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 ATA > Korean Tradition > The Constancy of Spatial Structure > Socio-Economic Structure

Socio-Economic Structure of the Settlement

A family name usually has several branches according to the native place or the area where the first generation ancestors had settled. Here the term 'clan' refers to the branch of a family name with the same native place. The clan has played an important role in traditional Korean society. One of its important social attributes is to secure and grow its power by the ancestors' social status. It has an organization which worships its ancestors and works for the maintenance of the ancestors' tombs and the welfare and intimacy of its members8.

It is usually called 'the clan village' when a certain village area is predominantly inhabited by one or a few clans. The history of the clan village is generally traced back to the early Choson dynasty (1392~1897 AD)9. In the middle of Choson dynasty, the clan village came to be dominant in the rural area. And more than half of Korean villages were clan villages in the 1930s10. They didn't lose their power and influence until the era when the Korean society pursued so called the Modernization to weaken the bond of the clan. Some clan villages, however, still have a strong character, and they are the targets to be studied in this paper.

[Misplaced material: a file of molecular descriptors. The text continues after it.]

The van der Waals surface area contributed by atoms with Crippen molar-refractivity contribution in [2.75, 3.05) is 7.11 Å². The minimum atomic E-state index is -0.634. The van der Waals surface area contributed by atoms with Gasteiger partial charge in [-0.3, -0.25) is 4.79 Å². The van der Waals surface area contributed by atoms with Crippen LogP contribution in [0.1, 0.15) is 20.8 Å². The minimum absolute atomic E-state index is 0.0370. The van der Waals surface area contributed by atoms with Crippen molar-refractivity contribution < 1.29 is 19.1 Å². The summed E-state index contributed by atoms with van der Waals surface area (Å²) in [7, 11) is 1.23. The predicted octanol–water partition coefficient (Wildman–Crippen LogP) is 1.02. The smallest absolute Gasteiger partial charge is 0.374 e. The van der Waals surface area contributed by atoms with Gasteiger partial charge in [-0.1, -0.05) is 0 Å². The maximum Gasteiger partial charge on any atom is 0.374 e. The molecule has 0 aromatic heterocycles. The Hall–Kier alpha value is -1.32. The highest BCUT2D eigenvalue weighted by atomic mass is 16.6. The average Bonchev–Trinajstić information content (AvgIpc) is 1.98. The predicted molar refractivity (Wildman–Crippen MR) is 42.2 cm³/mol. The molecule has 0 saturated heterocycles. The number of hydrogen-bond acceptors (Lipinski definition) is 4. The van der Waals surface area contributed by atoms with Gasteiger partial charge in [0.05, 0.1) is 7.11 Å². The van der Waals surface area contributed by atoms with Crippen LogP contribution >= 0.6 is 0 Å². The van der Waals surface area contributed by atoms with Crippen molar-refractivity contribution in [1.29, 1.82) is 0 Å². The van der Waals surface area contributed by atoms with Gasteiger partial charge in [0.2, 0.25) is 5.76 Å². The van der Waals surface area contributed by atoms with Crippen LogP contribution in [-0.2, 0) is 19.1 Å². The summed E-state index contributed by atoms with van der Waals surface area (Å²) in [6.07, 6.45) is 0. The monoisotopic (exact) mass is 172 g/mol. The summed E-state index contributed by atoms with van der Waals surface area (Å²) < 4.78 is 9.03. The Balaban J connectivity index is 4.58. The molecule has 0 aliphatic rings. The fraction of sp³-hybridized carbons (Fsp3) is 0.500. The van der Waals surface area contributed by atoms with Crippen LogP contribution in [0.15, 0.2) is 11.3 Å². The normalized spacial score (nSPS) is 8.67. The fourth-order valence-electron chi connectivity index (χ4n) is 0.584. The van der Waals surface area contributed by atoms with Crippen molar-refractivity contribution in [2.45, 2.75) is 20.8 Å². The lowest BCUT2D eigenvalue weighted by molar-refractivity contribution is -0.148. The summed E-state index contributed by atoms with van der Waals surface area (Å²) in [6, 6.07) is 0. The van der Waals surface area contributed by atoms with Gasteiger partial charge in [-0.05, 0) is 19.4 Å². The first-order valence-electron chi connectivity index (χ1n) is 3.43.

The general requirements for the clan village are reviewed here. First it should have the buildings representing the clan, like Jongja, Ancestral Shrine, Ancestor Worship House, Memorial Monument, Family Head's house, and Village School11. Jongja is the pavilion which has a roof, an elevated wooden floor, and sometimes a walled room. And it usually has its own name as '-jong'. It is usually located at the settlement entrance. The Ancestor worship house is for preparing worship services for clan ancestors, for accommodating the clan members who come from a distance for the worship service, and for dining together after the service. It has at least 2 rooms and 1 Maru or wooden floor hall. The Family Head's house is often built by the clan organization though its ownership belongs to the Family Head. However, every clan village does not have to equip all of these symbolic buildings, since a few neighboring villages can use them together if the villages belong to a clan.

Second, the clan members should gather to live together at an area. Based on such homogeneous residents, the clan village could work as a farming labor unit. It has an important meaning in the way of the Korean farming which needs the cooperative labor with in a restricted period of time. And third, the structure and the function of the clan should have dominant influence on most aspects of the village life.